Rebecca Worth, Remnant. Kon Kudo, Pop. Ellen Hewitt. The Death's Maiden. Huw Davies Gallery, PhotoAccess at the Manuka Arts Centre. Cnr Manuka Circle and NSW Circle, Griffith. Tuesday to Friday 10am to 4pm, weekends 12 noon to 4pm. Until November 29.
The three artists exhibiting at PhotoAccess have each been the recipient of an ANU School of Art Emerging Artist Support Scheme Award and have had a year-long residency at PhotoAccess. As the exhibition room brochure states, "The intention (of the residency) is to assist those photographers in the emerging stage of their careers and with limited exhibition experience, to develop and present new work".
Rebecca Worth's Remnant consists of 11 inkjet prints on cotton, each 59.4 x 84.1 centimetres. The prints are suspended on wooden dowels and seemingly float in the gallery space. This physical state may be a subtle allusion to the thematic basis of the exhibition which is an homage to the Swiss psychologist Hermann Rorschach (1884 – 1922) who in 1921 published his eponymous "inkblot test" for the first time. This "test' will be familiar to many of us. Briefly it is an analysis of a subject's perceptive reactions to a series of inkblot images. Each subject "reacts" differently and meaning is embedded in the subject/viewer rather than in the inkblot image. As such, meaning is a fugitive and fluid concept, constantly changing and moving and "meaningful", if at all, only to the individual in confrontation with the inkblot or, in the present exhibition, the 11 images made by the artist.
In her plays with perception Worth capitalises on repetition with the same (or very similar) images recurring throughout the exhibition. Ambiguity is rife, as is the open-ended dialogue. The artist is not concerned with answers but rather with establishing a space for interrogative internal dialogue that happens when viewers search for their own meanings within the images and the space between themselves and those images. It is this aspect of her installation – a kinetic spatial flow – that intimately connects the physical with the thematic and conceptual.
The artist's use of (tonal) blacks is very effective and aesthetically produces her strongest work. When a range of colours is incorporated into the image, its efficacy is diluted and a patterned visual imposte results. Throughout her black tonal variations the play of light and shade, the chiaroscuro, is a vital ingredient in the expression of her exposition of a search for individual meaning. This is a clever exhibition, intellectually fine and visually embracing.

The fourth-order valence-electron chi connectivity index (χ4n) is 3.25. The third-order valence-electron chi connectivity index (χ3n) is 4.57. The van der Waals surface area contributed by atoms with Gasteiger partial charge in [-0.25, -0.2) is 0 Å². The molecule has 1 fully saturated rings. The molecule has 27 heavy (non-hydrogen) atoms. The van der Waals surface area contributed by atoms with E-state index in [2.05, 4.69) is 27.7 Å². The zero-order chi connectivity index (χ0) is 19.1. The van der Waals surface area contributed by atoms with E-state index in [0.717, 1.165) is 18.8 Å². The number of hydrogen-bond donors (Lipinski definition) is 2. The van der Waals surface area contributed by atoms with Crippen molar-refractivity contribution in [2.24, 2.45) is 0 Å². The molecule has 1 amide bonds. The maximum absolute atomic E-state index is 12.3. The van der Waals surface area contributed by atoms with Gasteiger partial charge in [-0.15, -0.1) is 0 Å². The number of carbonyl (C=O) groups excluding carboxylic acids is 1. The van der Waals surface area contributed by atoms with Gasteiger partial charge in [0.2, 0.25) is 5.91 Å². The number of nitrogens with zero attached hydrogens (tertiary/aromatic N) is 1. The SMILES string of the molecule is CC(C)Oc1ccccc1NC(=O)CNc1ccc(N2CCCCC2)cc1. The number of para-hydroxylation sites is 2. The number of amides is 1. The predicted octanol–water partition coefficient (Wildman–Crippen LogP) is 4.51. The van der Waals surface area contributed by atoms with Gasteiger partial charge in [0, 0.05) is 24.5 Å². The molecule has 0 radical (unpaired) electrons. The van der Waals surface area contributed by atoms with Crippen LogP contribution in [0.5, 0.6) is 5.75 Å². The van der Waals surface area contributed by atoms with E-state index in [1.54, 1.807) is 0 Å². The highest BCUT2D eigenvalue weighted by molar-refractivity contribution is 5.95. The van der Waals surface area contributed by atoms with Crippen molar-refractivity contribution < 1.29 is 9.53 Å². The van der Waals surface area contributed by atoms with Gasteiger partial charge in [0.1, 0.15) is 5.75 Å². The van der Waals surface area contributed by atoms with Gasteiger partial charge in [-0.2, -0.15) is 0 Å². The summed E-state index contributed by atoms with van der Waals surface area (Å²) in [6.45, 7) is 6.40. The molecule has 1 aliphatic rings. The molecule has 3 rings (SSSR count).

While Rebecca Worth's Remnant uses photography's associative possibilities to explore concepts of meaning related to the self, Kon Kudo looks at the means and tools of photography to comment on itself. His Pop is an eccentric mechanical tool, awkward and noisy, that demands physical interaction with the viewer for it to successfully operate. His source is the flipbook that some of us might remember from childhood. These were small, hand-held objects that were set in action when the holder used his/her fingers to flip through a series of static partial images that constituted the eventual "moving image" of, if I remember correctly, a usually comic or pedestrian activity. It was physically intimate and avowedly an old-fashioned "technology".
Kudo's Pop comprises 1222 5.0 x 7.0 centimetre inkjet images placed on a wood and metal conveyor belt that is attached to the gallery wall. It is an intrusive and weird contraption that needs the viewer to set it in motion here to watch the artist blow up a balloon until it bursts. Once the machine is started it noisily moves the 1222 images along its "track" awaiting the viewer to use his/her finger to begin to distinguish the activity depicted on the cards. While the machine presents as an intriguing apparatus, its avowedly old-fashioned "technology" (I use the word loosely) is an ironic comment on the plethora of hand-held and portable "technologies" that populate the contemporary world. Kudo's interactive Pop is incisive and witty social comment.
Ellen Hewitt's The Death's Maiden is an atmospheric and contemplative visual meditation on life and death. The five mixed-media works sit in the darkened gallery. Each work comprises inkjet prints on washi paper set in a lightbox. The space is empty apart from three seats. This spatial starkness is in direct contrast to the layered complexity of each of the works, and creates a place for private and introspective thought predicated on the dialogue established by Hewitt through her richly evocative images.
The imagery throughout the series is overlaid and veiled, characterised by an objective distance that is both attractive and disturbing. The internal images are almost collaged on to one another and imbue a dream-like otherworldly character redolent of (some) 19th-century Pre-Raphaelite photography.This aspect is cumulatively increased through exploration of the five works. The layering also offers textural and surface richness that speak of the experiential impact of memory and its clinging vestiges. Cloying sentimentality does not arise here because the artist invests each work with a purposeful opacity in which clarity and definition in the images are not sought. The female protagonist is present in some way or another throughout. Her gaze moves beyond the viewer and with this pose she represents us all and our connection with the unknowingness of death. Hewitt is concerned with atmosphere, with a sort of positive inchoateness, reinforced by the astute use of the chiefly black and white light that permeates the images and that symbolises humanity's collective engagement with its own mortality.